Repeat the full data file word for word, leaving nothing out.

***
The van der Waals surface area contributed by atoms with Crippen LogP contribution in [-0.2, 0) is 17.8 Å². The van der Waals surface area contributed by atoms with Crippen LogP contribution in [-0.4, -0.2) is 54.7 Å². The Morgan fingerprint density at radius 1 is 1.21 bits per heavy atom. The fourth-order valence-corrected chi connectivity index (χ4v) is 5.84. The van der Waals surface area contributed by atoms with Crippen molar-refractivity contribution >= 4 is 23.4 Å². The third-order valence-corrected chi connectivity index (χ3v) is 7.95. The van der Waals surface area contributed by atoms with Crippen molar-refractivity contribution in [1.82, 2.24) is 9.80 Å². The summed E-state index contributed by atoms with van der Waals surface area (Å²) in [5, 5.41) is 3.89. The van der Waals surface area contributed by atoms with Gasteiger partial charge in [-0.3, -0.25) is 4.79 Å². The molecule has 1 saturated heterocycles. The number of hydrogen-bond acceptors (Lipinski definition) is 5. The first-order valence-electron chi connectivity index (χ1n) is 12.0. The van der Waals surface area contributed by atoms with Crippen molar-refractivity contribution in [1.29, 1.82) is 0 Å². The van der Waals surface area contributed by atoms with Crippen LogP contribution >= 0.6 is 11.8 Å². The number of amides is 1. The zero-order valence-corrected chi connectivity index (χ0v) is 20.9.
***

The van der Waals surface area contributed by atoms with Crippen LogP contribution in [-0.2, 0) is 17.8 Å². The van der Waals surface area contributed by atoms with Crippen LogP contribution in [-0.4, -0.2) is 54.7 Å². The Morgan fingerprint density at radius 1 is 1.21 bits per heavy atom. The fourth-order valence-corrected chi connectivity index (χ4v) is 5.84. The van der Waals surface area contributed by atoms with Crippen molar-refractivity contribution >= 4 is 23.4 Å². The third-order valence-corrected chi connectivity index (χ3v) is 7.95. The van der Waals surface area contributed by atoms with Crippen molar-refractivity contribution in [1.82, 2.24) is 9.80 Å². The summed E-state index contributed by atoms with van der Waals surface area (Å²) in [5, 5.41) is 3.89. The van der Waals surface area contributed by atoms with Gasteiger partial charge in [-0.3, -0.25) is 4.79 Å². The molecule has 1 saturated heterocycles. The number of hydrogen-bond acceptors (Lipinski definition) is 5. The first-order valence-electron chi connectivity index (χ1n) is 12.0. The van der Waals surface area contributed by atoms with Crippen molar-refractivity contribution in [1.29, 1.82) is 0 Å². The van der Waals surface area contributed by atoms with Crippen LogP contribution >= 0.6 is 11.8 Å². The number of amides is 1. The zero-order valence-corrected chi connectivity index (χ0v) is 20.9.